52. Wilson, 1979, p.90; Scavone, 1989, p.16; Bonnet-Eymard, 1991, p.242; Antonacci, 2000, p.152; Guerrera, 2001, p.14; Oxley, 2010, p.59; Wilson, 1998, p.278. [return]
53. Bonnet-Eymard, 1991, p.247; Oxley, 2010, p.52. [return]
54. Drews, 1984, p.24. [return]
55. McNair, 1978, p.34; Stevenson & Habermas, 1981, pp.104-105; Meacham, W., 1983, "The Authentication of the Turin Shroud: An Issue in Archaeological Epistemology," Current Anthropology, Vol. 24, No. 3, June, pp.283-311, 289; Maher, R.W., 1986, "Science, History, and the Shroud of Turin," Vantage Press: New York NY, p.99; Antonacci, 2000, p.153; Zugibe, F.T., 2005, "The Crucifixion of Jesus: A Forensic Inquiry," M. Evans & Co.: New York NY, p.204. [return]
56. Bulst, W., 1957, "The Shroud of Turin," McKenna, S. & Galvin, J.J., transl., Bruce Publishing Co: Milwaukee WI, p.7; Wilson, 1979, pp.210, 260; Walsh, 1963, p.54; Morgan, R., 1980, "Perpetual Miracle: Secrets of the Holy Shroud of Turin by an Eye Witness," Runciman Press: Manly NSW, Australia, p.43; Scavone, 1989, p.14; Stevenson & Habermas, 1981, p.29; Petrosillo & Marinelli, 1996, p.181; de Wesselow, 2012, pp.15, 182. [return]
57. Wilson, 1979, p.260. [return]
58. Wilson, 1991, p.18. [return]
59. Wilson, 1979, p.206; Wilson, 1991, p.18. [return]
60. Wilson, 1979, p.206; Currer-Briggs, 1988, p.43. [return]
61. de Wesselow, 2012, pp.182-183. [return]
62. Wilson, 2010, p.216. [return]
63. "Troyes Cathedral: Building history and description," Wikipedia, 2 March 2018. [return]
64. Wilson, 1991, p.17; Hoare, R., 1998, "The Turin Shroud Is Genuine: The Irrefutable Evidence Updated," [1984], Souvenir Press: London, p.47; Wilson, 1998, p.281; Antonacci, 2000, p.150; Oxley, 2010, p.59; Wilson, 2010, p.234. [return]
65. Antonacci, 2000, p.150; Oxley, 2010, p.59. [return]
66. "File:Cathédrale de Troyes 2006.JPG," Wikimedia Commons, 18 February 2016. [return]
67. "Troyes Cathedral: Building history and description," Wikipedia, 2 March 2018. [return]
68. Antonacci, 2000, p.150; Oxley, 2010, p.59. [return]
69. Hoare, 1998, p.47. [return]
70. Oxley, 2010, pp.58-59. [return]
71. Walsh, 1963, p.57; Wilson, 1979, p.260; Wilson, 1991, pp.17-18; Iannone, 1998, p.129; Guerrera, 2001, p.15; Oxley, 2010, p.58; Wilson, 2010, pp.234, 281. [return]
72. Damon, P.E., et al., 1989, "Radiocarbon Dating of the Shroud of Turin," Nature, Vol. 337, 16 February, pp.611-615, 611. [return]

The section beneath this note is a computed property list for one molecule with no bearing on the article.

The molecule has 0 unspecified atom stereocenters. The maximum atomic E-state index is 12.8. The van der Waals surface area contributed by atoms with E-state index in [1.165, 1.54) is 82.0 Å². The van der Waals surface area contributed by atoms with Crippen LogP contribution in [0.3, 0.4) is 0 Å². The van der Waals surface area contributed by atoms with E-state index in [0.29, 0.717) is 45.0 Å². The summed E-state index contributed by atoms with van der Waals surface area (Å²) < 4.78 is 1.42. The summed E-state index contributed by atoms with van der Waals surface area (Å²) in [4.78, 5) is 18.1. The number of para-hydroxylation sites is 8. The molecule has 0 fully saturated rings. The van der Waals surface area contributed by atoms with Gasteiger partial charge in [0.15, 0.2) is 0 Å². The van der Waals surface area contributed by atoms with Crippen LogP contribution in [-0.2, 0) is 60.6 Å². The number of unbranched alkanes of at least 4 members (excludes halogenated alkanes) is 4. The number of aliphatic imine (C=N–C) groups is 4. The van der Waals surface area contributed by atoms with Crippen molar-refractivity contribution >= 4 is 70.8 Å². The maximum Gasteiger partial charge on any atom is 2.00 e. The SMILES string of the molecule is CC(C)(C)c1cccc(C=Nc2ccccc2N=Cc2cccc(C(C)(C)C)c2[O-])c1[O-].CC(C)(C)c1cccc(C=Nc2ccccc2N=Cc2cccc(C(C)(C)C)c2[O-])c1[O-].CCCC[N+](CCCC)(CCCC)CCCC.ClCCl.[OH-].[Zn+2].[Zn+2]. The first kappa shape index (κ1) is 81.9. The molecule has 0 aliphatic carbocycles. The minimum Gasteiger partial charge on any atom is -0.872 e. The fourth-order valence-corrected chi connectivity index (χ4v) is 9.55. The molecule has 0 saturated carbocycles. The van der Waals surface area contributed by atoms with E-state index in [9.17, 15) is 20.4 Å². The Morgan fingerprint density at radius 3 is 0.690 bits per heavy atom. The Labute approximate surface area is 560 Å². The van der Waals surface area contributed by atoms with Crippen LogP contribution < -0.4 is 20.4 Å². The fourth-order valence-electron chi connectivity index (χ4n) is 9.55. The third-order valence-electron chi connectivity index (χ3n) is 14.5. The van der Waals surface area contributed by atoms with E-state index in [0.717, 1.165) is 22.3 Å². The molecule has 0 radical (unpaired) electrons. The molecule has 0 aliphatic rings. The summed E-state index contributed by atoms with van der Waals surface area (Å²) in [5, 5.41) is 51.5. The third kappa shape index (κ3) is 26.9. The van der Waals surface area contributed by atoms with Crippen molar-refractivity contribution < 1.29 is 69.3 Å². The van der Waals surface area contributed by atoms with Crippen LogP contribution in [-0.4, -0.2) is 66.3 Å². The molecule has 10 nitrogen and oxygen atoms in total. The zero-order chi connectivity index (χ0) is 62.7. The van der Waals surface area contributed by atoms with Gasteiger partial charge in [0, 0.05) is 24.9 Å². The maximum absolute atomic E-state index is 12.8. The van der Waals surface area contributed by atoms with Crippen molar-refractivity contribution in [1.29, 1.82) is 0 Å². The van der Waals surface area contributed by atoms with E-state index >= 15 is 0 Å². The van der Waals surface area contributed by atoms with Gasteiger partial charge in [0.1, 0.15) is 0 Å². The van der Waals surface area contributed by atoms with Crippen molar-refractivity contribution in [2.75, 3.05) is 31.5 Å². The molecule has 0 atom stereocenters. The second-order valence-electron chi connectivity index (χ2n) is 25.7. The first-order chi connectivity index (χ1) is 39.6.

73. Wilson, 2010, p.230; Jones, S.E., 2015, "de Charny Family Tree," Ancestry.com.au (members only). [return]
74. Wilson, 1979, pp.88, 205; Morgan, 1980, p.42; Currer-Briggs, 1995, p.22; Crispino, D.C., 1990, "Kindred Questions," Shroud Spectrum International, No. 34, March, pp.43-44, 44; Crispino, D.C., 1990, "The Charny Genealogy," Shroud Spectrum International, No. 37, December, pp.19-25, 20; Guerrera, 2001, p.12; Whiting, 2006, p.44; Wilson, 2010, p.230. [return]
75. Wilson, 1979, p.205; Stevenson & Habermas, 1981, p.104; Crispino, D.C., in Fossati, L., 1983, "The Lirey Controversy," Shroud Spectrum International, No. 8, September, pp.24-34, 32; Whiting, 2006, p.44; Wilson, 2010, p.230. [return]
76. Currer-Briggs, 1988, p.35; Jones, S.E., 2015, de Charny Family Tree," Ancestry.com.au. [return]
77. Wilson, 1979, p.260; Currer-Briggs, 1988, p.44; Wilson, 1998, p.281; Guerrera, 2001, p.15; Oxley, 2010, p.61; Wilson, 2010, pp.235, 303. [return]
78. Wilson, 1979, p.211; Wilson, 2010, p.235. [return]
79. Wilson, 1979, p.86; Currer-Briggs, 1988, p.44; Currer-Briggs, 1995, p.220; Brucker, E., 1998, "Thy Holy Face: My 39 Years of Lecturing on the Shroud of Turin," Brucker: Tucson AZ, p.16; Guerrera, 2001, p.15; Tribbe, F.C., 2006, "Portrait of Jesus: The Illustrated Story of the Shroud of Turin," Paragon House Publishers: St. Paul MN, Second edition, pp.46-47; Wilson, 2010, p.303. [return]
80. Morgan, 1980, pp.43-44; Whiting, 2006, p.49; Oxley, 2010, p.61; Wilson, 2010, p.235. [return]